Refugees Express Their Hopes at Romanian Art Workshop

Waiting to be resettled, refugees in transit keep cheerful by painting on T-shirt

Ameira Hasaballah, originally from Libya, is painting a T-shirt. She uses vivid yellows and reds to depict a majestic tree with strong roots. “When I left Libya, my father told me I needed to be strong for my kids, as strong as the roots of a tree,” she says.

Ameira, 34, is taking part in an art workshop, organised by UNHCR and its partner AIDRom (the Ecumenical Association of Churches from Romania), to comfort and encourage refugees through the COVID-19 pandemic.

When a group of 45 refugees evacuated from Libya arrived at the Emergency Transit Center (ETC) in Timișoara in March 2020, everyone thought they would be spending no more than a couple of months there before moving on to new homes in countries accepting them for resettlement.

But the pandemic and ensuing lockdown forced a change of plan and delayed their departure. Knowing how disappointed and frustrated the refugees would be feeling, UNHCR Romania and AIDRom stepped in to protect their health and keep their spirits up.

Art is a form of coping with all the changes in their lives, especially in the context of the pandemic. It helps amplify their emotions and keeps their hopes alive

On a sunny morning, staff at the ETC prepare for the workshop, which will be led by Romanian artist Livia Mateiaș. Tables are lined up in the yard and colourful painting sets and white T-shirts are laid out. Refugees gather round. Unable to contain their enthusiasm, the children immediately start drawing on large sheets of paper.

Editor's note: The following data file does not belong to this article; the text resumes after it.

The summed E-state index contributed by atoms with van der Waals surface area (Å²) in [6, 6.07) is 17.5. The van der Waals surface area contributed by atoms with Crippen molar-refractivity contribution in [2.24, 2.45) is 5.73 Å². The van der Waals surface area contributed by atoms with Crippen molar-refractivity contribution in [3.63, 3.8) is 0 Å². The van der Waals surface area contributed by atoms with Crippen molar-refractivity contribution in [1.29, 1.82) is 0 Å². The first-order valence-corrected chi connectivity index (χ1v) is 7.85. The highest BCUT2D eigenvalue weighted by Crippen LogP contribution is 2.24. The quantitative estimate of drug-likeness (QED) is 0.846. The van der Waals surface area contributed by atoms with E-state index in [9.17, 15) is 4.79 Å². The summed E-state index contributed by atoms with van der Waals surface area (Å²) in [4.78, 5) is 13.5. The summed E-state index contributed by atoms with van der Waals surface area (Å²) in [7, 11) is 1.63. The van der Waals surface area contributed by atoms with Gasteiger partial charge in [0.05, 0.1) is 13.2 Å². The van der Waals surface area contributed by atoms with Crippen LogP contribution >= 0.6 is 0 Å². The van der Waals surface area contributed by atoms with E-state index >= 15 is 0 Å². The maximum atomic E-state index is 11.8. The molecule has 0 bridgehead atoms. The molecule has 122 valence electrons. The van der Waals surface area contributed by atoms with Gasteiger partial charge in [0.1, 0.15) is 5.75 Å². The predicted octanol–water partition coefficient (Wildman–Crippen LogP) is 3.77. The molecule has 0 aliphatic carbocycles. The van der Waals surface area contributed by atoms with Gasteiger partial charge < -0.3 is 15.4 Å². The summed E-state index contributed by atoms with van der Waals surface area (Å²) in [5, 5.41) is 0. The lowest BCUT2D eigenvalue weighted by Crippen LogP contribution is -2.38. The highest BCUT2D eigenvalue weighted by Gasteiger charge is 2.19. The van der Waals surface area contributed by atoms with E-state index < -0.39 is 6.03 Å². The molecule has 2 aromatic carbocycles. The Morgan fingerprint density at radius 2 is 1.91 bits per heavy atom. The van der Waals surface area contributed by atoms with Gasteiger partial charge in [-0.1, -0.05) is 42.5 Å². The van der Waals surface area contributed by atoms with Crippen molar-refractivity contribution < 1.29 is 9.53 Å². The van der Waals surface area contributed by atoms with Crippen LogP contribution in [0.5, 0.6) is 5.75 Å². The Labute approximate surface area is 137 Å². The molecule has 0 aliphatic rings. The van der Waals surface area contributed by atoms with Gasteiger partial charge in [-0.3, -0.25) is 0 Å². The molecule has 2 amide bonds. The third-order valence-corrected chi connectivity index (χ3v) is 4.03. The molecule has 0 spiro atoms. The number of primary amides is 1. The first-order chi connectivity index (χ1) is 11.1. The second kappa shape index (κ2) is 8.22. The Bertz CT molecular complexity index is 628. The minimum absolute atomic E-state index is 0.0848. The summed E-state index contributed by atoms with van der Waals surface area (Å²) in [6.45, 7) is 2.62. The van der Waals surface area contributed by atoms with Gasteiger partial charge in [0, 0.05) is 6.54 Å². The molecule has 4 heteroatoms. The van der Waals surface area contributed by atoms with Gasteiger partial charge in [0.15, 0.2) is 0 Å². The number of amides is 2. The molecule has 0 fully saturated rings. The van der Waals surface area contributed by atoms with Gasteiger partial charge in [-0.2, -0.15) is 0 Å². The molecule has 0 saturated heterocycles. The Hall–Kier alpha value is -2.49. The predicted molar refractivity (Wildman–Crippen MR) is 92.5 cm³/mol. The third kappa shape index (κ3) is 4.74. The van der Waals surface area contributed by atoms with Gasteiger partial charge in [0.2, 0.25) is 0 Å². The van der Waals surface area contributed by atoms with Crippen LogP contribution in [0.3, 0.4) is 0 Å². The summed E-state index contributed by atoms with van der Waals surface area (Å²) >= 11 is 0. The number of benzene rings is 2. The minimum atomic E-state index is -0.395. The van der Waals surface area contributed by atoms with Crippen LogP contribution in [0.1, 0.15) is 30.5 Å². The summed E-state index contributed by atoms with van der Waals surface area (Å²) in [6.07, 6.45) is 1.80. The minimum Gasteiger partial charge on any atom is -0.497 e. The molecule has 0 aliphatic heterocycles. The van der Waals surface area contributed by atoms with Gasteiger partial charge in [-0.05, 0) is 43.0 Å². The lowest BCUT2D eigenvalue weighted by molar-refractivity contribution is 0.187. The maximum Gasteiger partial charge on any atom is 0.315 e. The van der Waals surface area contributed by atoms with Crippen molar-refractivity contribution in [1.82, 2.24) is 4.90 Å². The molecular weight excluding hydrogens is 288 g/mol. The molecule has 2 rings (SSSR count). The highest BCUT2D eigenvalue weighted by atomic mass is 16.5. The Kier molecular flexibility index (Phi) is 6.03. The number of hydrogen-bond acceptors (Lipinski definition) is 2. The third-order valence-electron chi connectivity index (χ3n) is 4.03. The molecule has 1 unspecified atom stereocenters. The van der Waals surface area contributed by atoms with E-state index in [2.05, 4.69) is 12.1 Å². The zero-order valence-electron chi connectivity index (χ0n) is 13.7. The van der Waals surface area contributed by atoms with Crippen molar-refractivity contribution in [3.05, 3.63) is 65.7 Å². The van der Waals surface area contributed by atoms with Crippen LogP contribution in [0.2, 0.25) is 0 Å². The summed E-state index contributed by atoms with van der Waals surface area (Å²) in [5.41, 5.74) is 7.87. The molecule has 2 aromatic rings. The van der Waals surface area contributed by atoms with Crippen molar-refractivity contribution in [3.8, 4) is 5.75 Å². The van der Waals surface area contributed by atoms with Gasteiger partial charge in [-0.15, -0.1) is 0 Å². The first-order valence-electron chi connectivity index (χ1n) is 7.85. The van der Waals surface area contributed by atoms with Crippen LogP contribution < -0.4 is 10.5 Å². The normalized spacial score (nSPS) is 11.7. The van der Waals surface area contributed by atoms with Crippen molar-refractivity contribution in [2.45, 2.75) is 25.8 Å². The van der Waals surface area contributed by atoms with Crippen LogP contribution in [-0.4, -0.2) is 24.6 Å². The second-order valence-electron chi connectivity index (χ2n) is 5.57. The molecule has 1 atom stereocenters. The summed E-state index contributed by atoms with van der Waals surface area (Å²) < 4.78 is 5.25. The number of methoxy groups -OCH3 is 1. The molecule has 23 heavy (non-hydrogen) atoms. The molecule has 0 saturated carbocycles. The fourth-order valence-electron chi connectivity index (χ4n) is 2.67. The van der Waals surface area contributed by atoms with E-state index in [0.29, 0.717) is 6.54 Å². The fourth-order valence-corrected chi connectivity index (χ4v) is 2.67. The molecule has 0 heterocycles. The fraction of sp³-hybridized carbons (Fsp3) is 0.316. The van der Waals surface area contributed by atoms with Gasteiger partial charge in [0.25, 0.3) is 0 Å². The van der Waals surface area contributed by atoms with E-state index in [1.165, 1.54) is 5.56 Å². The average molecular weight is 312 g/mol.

The past months have been difficult for the refugees. To help them pass the time and reduce anxiety, UNHCR proposed various activities, from sports to language classes. Now Livia invites them to shape their thoughts and emotions on T-shirts, as art can be healing.

Ameira has been through some traumatic experiences. Born in war-torn Libya, she married in 2014 and moved with her husband to Sudan. But the couple found nothing but insecurity there.

In 2018, her husband set off by sea to try and find a new life in Europe. “I never heard from him again,” she says. “I looked everywhere but there was no sign of him. He was declared a missing person. My life was crushed.”

Ameira returned to Libya, eight months pregnant with her second child. Her two sons, Shareef, 5, and Ameer, one, are with her now at the ETC.

When circumstances allow, they will start a new life in Norway. “I will have a chance of normality,” she says. “I am looking forward to finally settling in Norway, where they have real rights for women and children.”

When the workshop ends, a dozen painted T-shirts are drying on the grass, carrying the dreams of the refugees into the future

“It is so touching to see refugees using art to make themselves heard,” says Nisreen Rubaian, UNHCR’s Representative in Romania. “Art is a form of coping with all the changes in their lives, especially in the context of the pandemic. It helps amplify their emotions and keeps their hopes alive.”

Samuel Tekie, 31, from Eritrea, is also taking part in the workshop. He was a student in the 11th grade when he left home to embark on a long and arduous journey.

“My family was poor,” he says. “I had to quit school and try to find a job but I was not successful.”

Out of school and unemployed, he faced the prospect of army conscription. He moved to Sudan but had no better luck finding work there, so he continued on to Libya.

“I spent 21 days travelling through the Sahara, with little food or water, under the smugglers’ surveillance, only to reach Libya and be confined in a detention warehouse,” he says. “It was only in 2019 that I managed to get registered with UNHCR and was given the chance to find safety in Europe.”

Like Ameira, Samuel will eventually go on for resettlement in Norway.

The painting on his T-shirt speaks for itself — a bright yellow sun rises above a grey mountain. “For many years, my life got stuck behind this high mountain of struggles but now the sun is rising and there is finally hope.”

When the workshop ends, a dozen painted T-shirts are drying on the grass, carrying the dreams of the refugees into the future.

For artist and teacher Livia, it is a gratifying sight. “I came here with joy to meet new people,” she says. “I found talented artists and one universal message — love and peace for all.”

This post was originally published on UNHCR Central Europe.


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